What Karl Rove’s temper tantrum on Fox News last night was to national politics, Howie Carr’s column in today’s Boston Herald is to Massachusetts politics: the petulant rantings of a spoiled brat:
“Scott Brown never had a chance.
It’s amazing. This guy is probably the best retail politician in the state. He worked his way up the greasy pole, from assessor to selectman to state rep to state senator to U.S. senator.
“He’s for us,” his yard signs said. They might as well have said, “He’s one of us.”
But all of it counted for nothing. He couldn’t beat “the machine.””
Senator Brown may have slept well last night, but if so it’s more likely because he was exhausted than because he knew he’d run the best campaign possible. Because he didn’t.
The recipe for Republicans winning statewide in Massachusetts is simple: be fiscally conservative, socially liberal and tempermentally moderate. Be a “nice guy”. If you came from money, wear it easily (e.g., Bill Weld). If you didn’t, show that you’re still a “regular guy”.
Scott Brown had all that…and then he threw it away by spending months talking about nothing but Elizabeth Warren’s ancestry. What’s worse, he did so in an ungentlemanly way—derisively dismissing her claims and mockingly referring to her as “professor”. (Not a good call in a state that has more PhDs., BAs, colleges and universities per capita than just about anyplace else on earth.)
When that didn’t work, his campaign spent millions attacking Warren’s work for asbestos victims—twisting the truth so far that he ended up dismissing her counter-ads as being filled with “professional actors”. (In fact, they were filled with survivors of actual asbestosis victims.)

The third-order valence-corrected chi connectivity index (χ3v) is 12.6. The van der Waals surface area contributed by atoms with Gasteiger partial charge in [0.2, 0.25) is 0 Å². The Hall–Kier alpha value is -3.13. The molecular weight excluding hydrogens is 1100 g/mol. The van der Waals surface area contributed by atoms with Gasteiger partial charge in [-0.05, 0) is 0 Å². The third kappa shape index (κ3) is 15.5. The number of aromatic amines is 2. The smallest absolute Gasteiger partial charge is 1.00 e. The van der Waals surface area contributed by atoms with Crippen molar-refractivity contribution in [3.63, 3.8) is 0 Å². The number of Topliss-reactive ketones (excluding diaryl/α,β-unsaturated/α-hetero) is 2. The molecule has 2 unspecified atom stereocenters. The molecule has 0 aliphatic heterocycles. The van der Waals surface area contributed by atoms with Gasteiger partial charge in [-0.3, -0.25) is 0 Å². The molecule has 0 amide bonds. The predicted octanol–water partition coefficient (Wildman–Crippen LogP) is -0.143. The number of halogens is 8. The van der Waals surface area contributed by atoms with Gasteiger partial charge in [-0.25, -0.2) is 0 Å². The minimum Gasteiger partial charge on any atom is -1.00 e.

Brown ended the campaign on a relative high note—extolling his own bipartisan record and urging voters to “vote the person, not the party”. The politics of personal destruction in which Karl Rove and his disciples excel (American Crossroads GPS spent heavily on mailings and robocalls on Brown’s behalf) trashed Brown’s “nice guy” reputation and left suburban swing voters open to Warren’s reminder of the consequences of Republican control of the Senate.
The other key swing constituency in Massachusetts’ elections is its cities. Boston Mayor Tom Menino may have been in the hospital for the past two weeks, but his organization delivered for Warren. Bostonians cast more ballots than they did in 2008.
Howie Carr can (and will) continue getting wildly overpaid for his tired schtick about the Democratic “machine”. But the truth of this election is that if Scott Brown hadn’t acted like Howie Carr, he’d probably have won re-election.
Crossposted at: http://masscommons.wordpress.com/